Disability statistics - employment patterns

Data extracted in September 2014. Further Eurostat information, Main tables and Database.

This article shows the typical employment patterns found amongst working age individuals who have a disability. The article examines a number of different aspects of employment, such as hours (e.g. part-time work), work at home, level of responsibility, sector (as defined in the NACE Rev. 2 classification) and type of occupation (as defined in ISCO-08).

The article is part of an online publication on Disability based on data from the 2011 ad-hoc module of the EU Labour force survey. Data from this ad-hoc module refer to 2011 and updated figures are not available. It should however be noted that the socio-demographic information described in this article is structural and does not change significantly from year to year. In addition to the EU-28 Member States, the survey also covered Turkey, Iceland and Switzerland.

The results presented in this article are based on two definitions of disability:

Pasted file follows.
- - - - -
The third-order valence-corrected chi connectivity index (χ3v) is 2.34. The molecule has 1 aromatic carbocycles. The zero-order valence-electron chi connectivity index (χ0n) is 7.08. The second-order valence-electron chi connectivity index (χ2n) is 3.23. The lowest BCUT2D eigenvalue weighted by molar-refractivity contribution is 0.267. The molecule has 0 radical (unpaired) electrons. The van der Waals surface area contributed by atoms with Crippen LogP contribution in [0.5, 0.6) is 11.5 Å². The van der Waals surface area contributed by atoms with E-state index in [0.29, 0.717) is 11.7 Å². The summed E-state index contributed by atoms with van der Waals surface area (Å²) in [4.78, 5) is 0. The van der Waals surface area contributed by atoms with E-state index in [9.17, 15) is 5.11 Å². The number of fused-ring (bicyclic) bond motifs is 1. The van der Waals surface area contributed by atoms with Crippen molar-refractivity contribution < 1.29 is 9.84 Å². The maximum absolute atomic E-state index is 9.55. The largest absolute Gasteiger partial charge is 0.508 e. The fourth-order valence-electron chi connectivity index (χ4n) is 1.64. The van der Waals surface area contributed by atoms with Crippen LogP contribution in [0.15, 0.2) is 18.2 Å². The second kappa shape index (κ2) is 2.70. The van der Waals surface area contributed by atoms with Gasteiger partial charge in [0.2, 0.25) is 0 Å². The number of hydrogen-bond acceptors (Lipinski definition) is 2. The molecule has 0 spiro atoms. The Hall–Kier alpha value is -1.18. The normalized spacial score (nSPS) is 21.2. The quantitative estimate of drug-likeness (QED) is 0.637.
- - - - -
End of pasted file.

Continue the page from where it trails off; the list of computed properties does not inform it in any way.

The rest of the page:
• definition 1: people with disabilities are those who have a basic activity difficulty (such as seeing, hearing, walking, communicating);
  • definition 2: people with disabilities are those who are limited in the work they can do because of a longstanding health problem and/or a basic activity difficulty (LHPAD).
Table 1: Percentage of employed people aged 15-64 who work from home (1), 2011 (%) - Source: Eurostat (hlth_dlm090)
Figure 1: Percentage of employed people aged 15-64 who have supervisory responsibilities, 2011 (%) - Source: Eurostat (hlth_dlm100)
Figure 2: Percentage of employed people aged 15-64 working part-time, 2011 (%) - Source: Eurostat (hlth_dlm080))
Figure 3: Percentage of skilled manual workers, 2011 (%) - Source: Eurostat (hlth_dlm130))

Main statistical findings

Over 15 % of employed people with disabilities worked from home in 2011, compared to 13 % of those with no disability